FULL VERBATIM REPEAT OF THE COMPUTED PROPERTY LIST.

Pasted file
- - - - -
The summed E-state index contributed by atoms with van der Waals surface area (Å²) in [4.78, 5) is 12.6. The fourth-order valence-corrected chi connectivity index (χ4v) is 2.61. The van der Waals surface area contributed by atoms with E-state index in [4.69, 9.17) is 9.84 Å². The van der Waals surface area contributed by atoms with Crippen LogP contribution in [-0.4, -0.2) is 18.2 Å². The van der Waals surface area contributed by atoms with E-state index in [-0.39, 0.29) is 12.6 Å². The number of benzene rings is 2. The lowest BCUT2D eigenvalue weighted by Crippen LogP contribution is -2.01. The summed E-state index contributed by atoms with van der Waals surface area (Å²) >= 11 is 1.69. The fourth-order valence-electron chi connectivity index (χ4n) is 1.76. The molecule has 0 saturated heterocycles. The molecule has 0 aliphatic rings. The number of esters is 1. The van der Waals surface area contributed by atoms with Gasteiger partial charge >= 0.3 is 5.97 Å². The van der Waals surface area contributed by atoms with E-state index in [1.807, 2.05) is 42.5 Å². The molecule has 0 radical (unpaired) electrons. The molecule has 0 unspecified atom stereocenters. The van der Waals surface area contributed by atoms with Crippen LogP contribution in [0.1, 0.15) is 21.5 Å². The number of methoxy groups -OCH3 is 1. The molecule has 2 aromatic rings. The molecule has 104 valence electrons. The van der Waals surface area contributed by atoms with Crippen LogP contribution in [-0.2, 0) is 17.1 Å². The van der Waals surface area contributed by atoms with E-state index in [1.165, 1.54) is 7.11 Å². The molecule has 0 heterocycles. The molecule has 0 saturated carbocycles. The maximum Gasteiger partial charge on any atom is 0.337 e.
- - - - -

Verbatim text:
The summed E-state index contributed by atoms with van der Waals surface area (Å²) in [4.78, 5) is 12.6. The fourth-order valence-corrected chi connectivity index (χ4v) is 2.61. The van der Waals surface area contributed by atoms with E-state index in [4.69, 9.17) is 9.84 Å². The van der Waals surface area contributed by atoms with Crippen LogP contribution in [-0.4, -0.2) is 18.2 Å². The van der Waals surface area contributed by atoms with E-state index in [-0.39, 0.29) is 12.6 Å². The number of benzene rings is 2. The lowest BCUT2D eigenvalue weighted by Crippen LogP contribution is -2.01. The summed E-state index contributed by atoms with van der Waals surface area (Å²) >= 11 is 1.69. The fourth-order valence-electron chi connectivity index (χ4n) is 1.76. The molecule has 0 saturated heterocycles. The molecule has 0 aliphatic rings. The number of esters is 1. The van der Waals surface area contributed by atoms with Gasteiger partial charge >= 0.3 is 5.97 Å². The van der Waals surface area contributed by atoms with E-state index in [1.807, 2.05) is 42.5 Å². The molecule has 0 radical (unpaired) electrons. The molecule has 0 unspecified atom stereocenters. The van der Waals surface area contributed by atoms with Crippen LogP contribution in [0.1, 0.15) is 21.5 Å². The number of methoxy groups -OCH3 is 1. The molecule has 2 aromatic rings. The molecule has 104 valence electrons. The van der Waals surface area contributed by atoms with Crippen LogP contribution in [-0.2, 0) is 17.1 Å². The van der Waals surface area contributed by atoms with E-state index in [1.165, 1.54) is 7.11 Å². The molecule has 0 heterocycles. The molecule has 0 saturated carbocycles. The maximum Gasteiger partial charge on any atom is 0.337 e.